Canadian Website Media Awareness Network has published the list below (full post here ) of common media stereotypes of men. I'm sure that many men will feel that they fall into several of the stereotypes, depending on the day and the situation.
Coming from a media background (as an actor) I understand that it's necessary sometimes to play stereotypes in order to convey a message in a shorter, easier fashion. Unfortunately, so much media (movies, music, television) uses these shortcuts that these stereotypes have become pervasive.
It's difficult to engage in any sort of meaningful dialogue using media when so much of the media defeats that meaningful dialogue with stereotypes. The question then, is how 18 - 40 year old men (the largest consumers of media) talk with each other about important issues?
The answer, as far as I'm concerned, is that more honesty and more openness is required. When media is all pervasive and it's so easy to hide behind a screen name, then we must be more willing to communicate, more willing to be open and share with others our experience and our fears.
Common Stereotypes of Men in Media
Various media analysts and researchers argue that media portrayals of male characters fall within a range of stereotypes. The report Boys to Men: Media Messages About Masculinity , identifies the most popular stereotypes of male characters as the Joker, the Jock, the Strong Silent Type, the Big Shot and the Action Hero.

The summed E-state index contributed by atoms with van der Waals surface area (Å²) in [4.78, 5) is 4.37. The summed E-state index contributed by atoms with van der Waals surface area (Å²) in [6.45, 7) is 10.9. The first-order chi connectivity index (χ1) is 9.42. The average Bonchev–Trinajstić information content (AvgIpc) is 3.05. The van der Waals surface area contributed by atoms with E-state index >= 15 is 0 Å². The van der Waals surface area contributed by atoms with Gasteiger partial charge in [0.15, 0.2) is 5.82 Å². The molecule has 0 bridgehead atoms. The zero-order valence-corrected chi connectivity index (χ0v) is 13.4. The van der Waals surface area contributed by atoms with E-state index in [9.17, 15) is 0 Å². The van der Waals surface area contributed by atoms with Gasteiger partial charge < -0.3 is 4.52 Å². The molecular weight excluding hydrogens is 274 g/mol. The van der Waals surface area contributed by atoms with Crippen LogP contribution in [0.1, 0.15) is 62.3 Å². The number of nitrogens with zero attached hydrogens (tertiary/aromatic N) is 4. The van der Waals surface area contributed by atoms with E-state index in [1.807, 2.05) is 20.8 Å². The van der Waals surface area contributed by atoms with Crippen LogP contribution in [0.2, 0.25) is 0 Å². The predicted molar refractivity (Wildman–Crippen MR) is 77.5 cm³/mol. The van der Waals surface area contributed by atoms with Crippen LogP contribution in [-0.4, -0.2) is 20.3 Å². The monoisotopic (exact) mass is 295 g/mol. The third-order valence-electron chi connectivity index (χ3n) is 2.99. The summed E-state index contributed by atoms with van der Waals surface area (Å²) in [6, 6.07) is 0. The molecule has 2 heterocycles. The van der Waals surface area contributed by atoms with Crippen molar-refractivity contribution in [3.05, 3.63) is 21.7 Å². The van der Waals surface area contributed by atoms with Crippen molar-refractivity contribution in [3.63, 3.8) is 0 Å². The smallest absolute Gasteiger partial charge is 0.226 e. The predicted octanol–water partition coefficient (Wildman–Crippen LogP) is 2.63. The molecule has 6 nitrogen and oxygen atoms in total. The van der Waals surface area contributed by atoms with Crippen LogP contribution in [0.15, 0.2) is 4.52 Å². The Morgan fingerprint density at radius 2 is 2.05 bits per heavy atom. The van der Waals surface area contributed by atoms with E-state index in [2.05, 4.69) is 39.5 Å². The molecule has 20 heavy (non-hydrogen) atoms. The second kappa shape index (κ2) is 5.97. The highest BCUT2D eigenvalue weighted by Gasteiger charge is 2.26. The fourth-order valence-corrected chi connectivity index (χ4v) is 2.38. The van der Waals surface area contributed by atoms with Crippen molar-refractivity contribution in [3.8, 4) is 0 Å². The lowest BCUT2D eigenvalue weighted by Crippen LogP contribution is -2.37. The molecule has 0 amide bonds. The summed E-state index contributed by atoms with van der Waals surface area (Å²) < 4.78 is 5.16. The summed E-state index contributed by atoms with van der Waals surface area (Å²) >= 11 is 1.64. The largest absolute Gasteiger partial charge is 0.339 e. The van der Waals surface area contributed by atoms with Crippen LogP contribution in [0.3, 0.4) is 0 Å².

The Joker is a very popular character with boys, perhaps because laughter is part of their own "mask of masculinity." A potential negative consequence of this stereotype is the assumption that boys and men should not be serious or emotional. However, researchers have also argued that humorous roles can be used to expand definitions of masculinity.
The Jock is always willing to "compromise his own long-term health; he must fight other men when necessary; he must avoid being soft; and he must be aggressive." By demonstrating his power and strength, the jock wins the approval of other men and the adoration of women.
The Strong Silent Type focuses on "being in charge, acting decisively, containing emotion, and succeeding with women." This stereotype reinforces the assumption that men and boys should always be in control, and that talking about one’s feelings is a sign of weakness.
The Big Shot is defined by his professional status. He is the "epitome of success, embodying the characteristics and acquiring the possessions that society deems valuable." This stereotype suggests that a real man must be economically powerful and socially successful.
The Action Hero is "strong, but not necessarily silent. He is often angry. Above all, he is aggressive in the extreme and, increasingly over the past several decades, he engages in violent behavior."
Another common stereotype...
The Buffoon commonly appears as a bungling father figure in TV ads and sitcoms. Usually well-intentioned and light-hearted, these characters range from slightly inept to completely hopeless when it comes to parenting their children or dealing with domestic (or workplace) issues.
What ways do media cause conflict in your life? How does media frustrate you? How do you propose that we overcome the muffling effect that media has on real discussion?